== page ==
Talking With Your Child About Sex - Topic Overview
Keep talking to your child about healthy relationships and safe sex. Studies show that when parents talk openly about sex, their teens are more responsible in their sexual behaviors.4
Planned Parenthood and other
groups offer counseling and classes you can take with your child to discuss
sex, dating, and other important issues.
It's important not to make
assumptions about what your child knows or doesn't know about sex. Your child
may know something or nothing about sex. He or she may or may not know what the
terms sexual activity and sexual intercourse mean. Start by explaining these
terms. Make it clear that sex does not just mean vaginal sexual intercourse.
Oral sex is becoming more accepted among children. In general, children do not
think of oral sex as "sex." They think of oral sex as a safe way to enjoy some
of the benefits of vaginal sex with less risk of feeling guilty, getting a bad
reputation, or going against their own values and beliefs.5 Also, some children don't understand that it is possible to
get a sexually transmitted disease (STD) from having oral sex.5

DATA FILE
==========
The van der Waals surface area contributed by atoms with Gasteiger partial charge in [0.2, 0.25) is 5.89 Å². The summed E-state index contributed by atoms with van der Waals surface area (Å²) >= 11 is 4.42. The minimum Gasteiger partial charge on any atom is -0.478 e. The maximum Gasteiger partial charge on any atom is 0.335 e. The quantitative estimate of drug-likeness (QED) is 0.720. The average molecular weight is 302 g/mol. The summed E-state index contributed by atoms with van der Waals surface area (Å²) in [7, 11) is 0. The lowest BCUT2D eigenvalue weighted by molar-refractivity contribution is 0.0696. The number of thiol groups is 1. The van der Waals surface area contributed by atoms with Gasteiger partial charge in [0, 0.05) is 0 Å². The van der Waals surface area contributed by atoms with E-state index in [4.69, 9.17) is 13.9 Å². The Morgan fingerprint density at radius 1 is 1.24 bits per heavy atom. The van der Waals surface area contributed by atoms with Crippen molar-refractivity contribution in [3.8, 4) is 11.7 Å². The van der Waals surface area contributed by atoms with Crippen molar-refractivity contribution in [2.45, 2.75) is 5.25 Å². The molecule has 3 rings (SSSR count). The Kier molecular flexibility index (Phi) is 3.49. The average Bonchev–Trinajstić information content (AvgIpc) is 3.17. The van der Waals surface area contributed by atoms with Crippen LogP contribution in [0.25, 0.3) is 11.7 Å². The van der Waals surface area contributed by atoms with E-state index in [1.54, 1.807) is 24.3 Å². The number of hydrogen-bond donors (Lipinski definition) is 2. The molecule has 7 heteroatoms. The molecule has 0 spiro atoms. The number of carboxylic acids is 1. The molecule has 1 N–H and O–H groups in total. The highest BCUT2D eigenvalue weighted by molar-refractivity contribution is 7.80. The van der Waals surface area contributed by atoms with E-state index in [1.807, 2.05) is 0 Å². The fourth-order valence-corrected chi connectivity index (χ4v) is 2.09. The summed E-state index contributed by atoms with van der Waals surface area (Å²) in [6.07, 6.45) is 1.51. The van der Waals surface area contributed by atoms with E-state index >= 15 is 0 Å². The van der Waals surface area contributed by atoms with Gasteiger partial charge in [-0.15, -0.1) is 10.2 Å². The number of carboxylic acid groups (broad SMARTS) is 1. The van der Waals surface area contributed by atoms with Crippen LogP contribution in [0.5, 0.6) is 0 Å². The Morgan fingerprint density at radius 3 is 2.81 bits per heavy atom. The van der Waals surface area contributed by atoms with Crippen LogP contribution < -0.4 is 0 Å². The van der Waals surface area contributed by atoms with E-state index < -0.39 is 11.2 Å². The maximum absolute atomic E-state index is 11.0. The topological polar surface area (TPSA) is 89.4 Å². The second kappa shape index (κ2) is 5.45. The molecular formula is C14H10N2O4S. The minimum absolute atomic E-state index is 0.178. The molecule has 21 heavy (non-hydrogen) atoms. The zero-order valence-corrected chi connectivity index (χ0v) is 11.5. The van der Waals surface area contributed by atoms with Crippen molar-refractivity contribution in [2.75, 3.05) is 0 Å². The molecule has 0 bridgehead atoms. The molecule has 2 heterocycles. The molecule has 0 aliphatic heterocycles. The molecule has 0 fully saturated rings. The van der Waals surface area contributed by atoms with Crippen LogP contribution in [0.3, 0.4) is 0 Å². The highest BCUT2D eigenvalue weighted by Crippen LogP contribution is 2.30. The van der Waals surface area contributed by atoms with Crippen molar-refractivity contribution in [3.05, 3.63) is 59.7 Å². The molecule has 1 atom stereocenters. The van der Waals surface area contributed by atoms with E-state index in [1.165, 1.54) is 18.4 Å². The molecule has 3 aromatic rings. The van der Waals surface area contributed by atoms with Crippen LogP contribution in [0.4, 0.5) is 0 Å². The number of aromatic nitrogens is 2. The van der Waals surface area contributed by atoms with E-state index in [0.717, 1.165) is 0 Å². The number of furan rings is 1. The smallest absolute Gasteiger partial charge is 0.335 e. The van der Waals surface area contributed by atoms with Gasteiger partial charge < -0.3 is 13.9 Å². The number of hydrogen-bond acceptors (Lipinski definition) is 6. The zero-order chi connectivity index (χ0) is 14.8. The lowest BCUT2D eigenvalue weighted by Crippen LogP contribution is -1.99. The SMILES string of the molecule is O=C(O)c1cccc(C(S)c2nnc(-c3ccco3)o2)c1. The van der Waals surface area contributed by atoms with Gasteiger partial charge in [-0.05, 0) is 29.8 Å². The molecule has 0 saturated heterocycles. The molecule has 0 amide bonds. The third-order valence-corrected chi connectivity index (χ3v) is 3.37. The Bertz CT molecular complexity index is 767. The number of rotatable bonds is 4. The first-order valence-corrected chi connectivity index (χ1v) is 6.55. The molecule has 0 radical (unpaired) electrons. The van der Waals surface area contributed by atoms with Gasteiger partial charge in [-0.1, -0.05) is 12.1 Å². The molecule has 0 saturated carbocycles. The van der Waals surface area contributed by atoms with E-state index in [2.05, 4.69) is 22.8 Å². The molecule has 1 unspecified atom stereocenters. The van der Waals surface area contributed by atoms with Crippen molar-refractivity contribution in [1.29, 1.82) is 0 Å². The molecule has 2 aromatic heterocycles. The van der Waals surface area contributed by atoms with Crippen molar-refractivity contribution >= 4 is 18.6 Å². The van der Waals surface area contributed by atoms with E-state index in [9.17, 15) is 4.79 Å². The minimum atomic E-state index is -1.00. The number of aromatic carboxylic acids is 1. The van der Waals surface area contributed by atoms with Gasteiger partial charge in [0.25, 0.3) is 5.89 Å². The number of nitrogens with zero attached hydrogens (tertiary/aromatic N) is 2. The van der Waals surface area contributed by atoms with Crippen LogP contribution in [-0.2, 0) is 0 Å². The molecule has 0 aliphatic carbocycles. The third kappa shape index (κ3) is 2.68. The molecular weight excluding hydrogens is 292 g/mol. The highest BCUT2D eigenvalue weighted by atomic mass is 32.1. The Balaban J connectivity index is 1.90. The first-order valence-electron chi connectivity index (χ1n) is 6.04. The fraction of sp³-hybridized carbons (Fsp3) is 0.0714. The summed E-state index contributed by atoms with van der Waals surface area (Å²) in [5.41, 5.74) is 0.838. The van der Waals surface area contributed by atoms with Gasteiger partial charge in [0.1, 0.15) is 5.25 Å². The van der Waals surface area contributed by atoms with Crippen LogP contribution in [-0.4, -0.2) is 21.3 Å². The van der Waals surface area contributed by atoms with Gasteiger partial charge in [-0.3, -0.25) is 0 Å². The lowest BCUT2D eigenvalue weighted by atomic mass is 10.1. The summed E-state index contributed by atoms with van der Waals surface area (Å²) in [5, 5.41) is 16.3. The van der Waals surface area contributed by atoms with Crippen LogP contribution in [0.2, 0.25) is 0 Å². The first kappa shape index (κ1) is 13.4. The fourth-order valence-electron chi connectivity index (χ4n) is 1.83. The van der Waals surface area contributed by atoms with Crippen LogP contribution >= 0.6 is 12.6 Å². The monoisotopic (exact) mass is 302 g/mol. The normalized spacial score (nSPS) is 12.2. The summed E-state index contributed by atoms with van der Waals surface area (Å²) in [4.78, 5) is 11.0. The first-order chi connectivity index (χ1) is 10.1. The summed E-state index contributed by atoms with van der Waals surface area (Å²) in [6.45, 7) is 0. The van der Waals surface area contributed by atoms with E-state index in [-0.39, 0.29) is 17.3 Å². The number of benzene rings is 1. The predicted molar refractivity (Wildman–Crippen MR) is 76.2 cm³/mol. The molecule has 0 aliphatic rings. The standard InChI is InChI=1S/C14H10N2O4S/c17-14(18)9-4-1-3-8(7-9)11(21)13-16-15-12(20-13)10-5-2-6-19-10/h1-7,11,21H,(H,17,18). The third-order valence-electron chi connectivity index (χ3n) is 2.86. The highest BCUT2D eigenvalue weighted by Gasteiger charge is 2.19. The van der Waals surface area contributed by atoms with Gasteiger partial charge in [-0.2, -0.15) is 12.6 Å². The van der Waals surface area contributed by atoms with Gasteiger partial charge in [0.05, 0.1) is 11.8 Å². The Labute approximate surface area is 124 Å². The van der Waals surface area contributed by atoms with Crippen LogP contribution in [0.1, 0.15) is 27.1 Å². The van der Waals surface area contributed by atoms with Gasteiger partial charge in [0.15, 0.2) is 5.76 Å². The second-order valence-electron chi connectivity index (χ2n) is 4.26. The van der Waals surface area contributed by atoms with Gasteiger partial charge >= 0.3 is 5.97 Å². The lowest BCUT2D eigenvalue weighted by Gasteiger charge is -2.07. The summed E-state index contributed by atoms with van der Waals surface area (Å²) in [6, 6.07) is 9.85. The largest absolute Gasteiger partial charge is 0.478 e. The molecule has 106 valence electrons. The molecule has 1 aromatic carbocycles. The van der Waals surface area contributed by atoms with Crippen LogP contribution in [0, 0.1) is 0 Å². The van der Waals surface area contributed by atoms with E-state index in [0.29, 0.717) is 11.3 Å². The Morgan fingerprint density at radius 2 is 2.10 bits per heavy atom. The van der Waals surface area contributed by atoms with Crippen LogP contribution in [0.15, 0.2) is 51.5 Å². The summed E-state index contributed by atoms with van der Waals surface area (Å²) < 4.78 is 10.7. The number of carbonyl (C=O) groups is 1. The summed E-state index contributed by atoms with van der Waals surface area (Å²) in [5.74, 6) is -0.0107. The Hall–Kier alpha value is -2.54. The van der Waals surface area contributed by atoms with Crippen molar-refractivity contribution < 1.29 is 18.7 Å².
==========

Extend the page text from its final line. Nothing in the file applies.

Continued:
Anal sex is another sexual activity that may take place without the child fully
understanding the risks of STDs, such as HIV.
Help your child
understand the risk of STDs and other possible effects from engaging in sexual behaviors. For example, some children may not realize the
emotional aftermath that sometimes results from having sex. Help your child
think about what makes a relationship strong. Talk about what it means to truly
care for another person.
Masturbation is a topic few people feel comfortable talking about. But it is a normal and healthy part of human sexuality. Talk about it in terms of your values.
Discussing STDs and pregnancy
Two-thirds of all sexually transmitted diseases (STDs) occur in people who are younger than age 25. STDs affect both males and females. Consider talking about why teens have a high risk of getting an STD. Talking about condoms and
other forms of contraception is often based on family values and attitudes.
Even so, it's important to make sure your child understands how to avoid
STDs, how pregnancy
occurs, and how to avoid an unwanted pregnancy, be it by abstinence or the use
of condoms and other
birth control methods. For more information about STDs, see the topic Exposure to Sexually Transmitted Diseases.
Academy of Pediatrics (AAP) recommends several strategies to help prevent
unplanned pregnancy. The AAP supports having programs in place that help
children delay becoming sexually active. The AAP also recommends that children
learn about contraceptive methods and be able to get them easily. This includes
emergency contraception methods.6
Discussing sexual abuse and date rape